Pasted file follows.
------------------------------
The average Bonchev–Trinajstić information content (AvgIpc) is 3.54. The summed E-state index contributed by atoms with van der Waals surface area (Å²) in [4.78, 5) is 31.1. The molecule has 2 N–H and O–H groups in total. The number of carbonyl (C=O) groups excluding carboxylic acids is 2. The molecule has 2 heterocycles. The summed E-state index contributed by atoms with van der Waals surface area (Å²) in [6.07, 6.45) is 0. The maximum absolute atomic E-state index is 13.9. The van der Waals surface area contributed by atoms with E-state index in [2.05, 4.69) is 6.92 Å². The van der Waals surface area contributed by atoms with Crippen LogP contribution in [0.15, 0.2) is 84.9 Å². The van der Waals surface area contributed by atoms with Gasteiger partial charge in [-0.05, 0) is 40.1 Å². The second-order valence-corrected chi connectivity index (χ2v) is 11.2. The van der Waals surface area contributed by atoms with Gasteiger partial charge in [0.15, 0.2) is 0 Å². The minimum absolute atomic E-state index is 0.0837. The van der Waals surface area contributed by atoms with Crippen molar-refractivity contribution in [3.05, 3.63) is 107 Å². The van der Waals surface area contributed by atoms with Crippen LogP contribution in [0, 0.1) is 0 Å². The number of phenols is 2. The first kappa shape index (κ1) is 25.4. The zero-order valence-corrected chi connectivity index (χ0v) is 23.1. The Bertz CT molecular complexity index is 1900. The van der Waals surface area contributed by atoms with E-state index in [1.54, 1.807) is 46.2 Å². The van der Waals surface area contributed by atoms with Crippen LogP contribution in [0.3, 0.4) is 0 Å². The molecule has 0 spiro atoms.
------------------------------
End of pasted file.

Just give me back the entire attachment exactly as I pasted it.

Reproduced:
The average Bonchev–Trinajstić information content (AvgIpc) is 3.54. The summed E-state index contributed by atoms with van der Waals surface area (Å²) in [4.78, 5) is 31.1. The molecule has 2 N–H and O–H groups in total. The number of carbonyl (C=O) groups excluding carboxylic acids is 2. The molecule has 2 heterocycles. The summed E-state index contributed by atoms with van der Waals surface area (Å²) in [6.07, 6.45) is 0. The maximum absolute atomic E-state index is 13.9. The van der Waals surface area contributed by atoms with E-state index in [2.05, 4.69) is 6.92 Å². The van der Waals surface area contributed by atoms with Crippen LogP contribution in [0.15, 0.2) is 84.9 Å². The van der Waals surface area contributed by atoms with Gasteiger partial charge in [-0.05, 0) is 40.1 Å². The second-order valence-corrected chi connectivity index (χ2v) is 11.2. The van der Waals surface area contributed by atoms with Gasteiger partial charge in [0.15, 0.2) is 0 Å². The minimum absolute atomic E-state index is 0.0837. The van der Waals surface area contributed by atoms with Crippen molar-refractivity contribution in [3.05, 3.63) is 107 Å². The van der Waals surface area contributed by atoms with Crippen LogP contribution in [0, 0.1) is 0 Å². The number of phenols is 2. The first kappa shape index (κ1) is 25.4. The zero-order valence-corrected chi connectivity index (χ0v) is 23.1. The Bertz CT molecular complexity index is 1900. The van der Waals surface area contributed by atoms with E-state index in [1.54, 1.807) is 46.2 Å². The van der Waals surface area contributed by atoms with Crippen LogP contribution in [0.3, 0.4) is 0 Å². The molecule has 0 spiro atoms.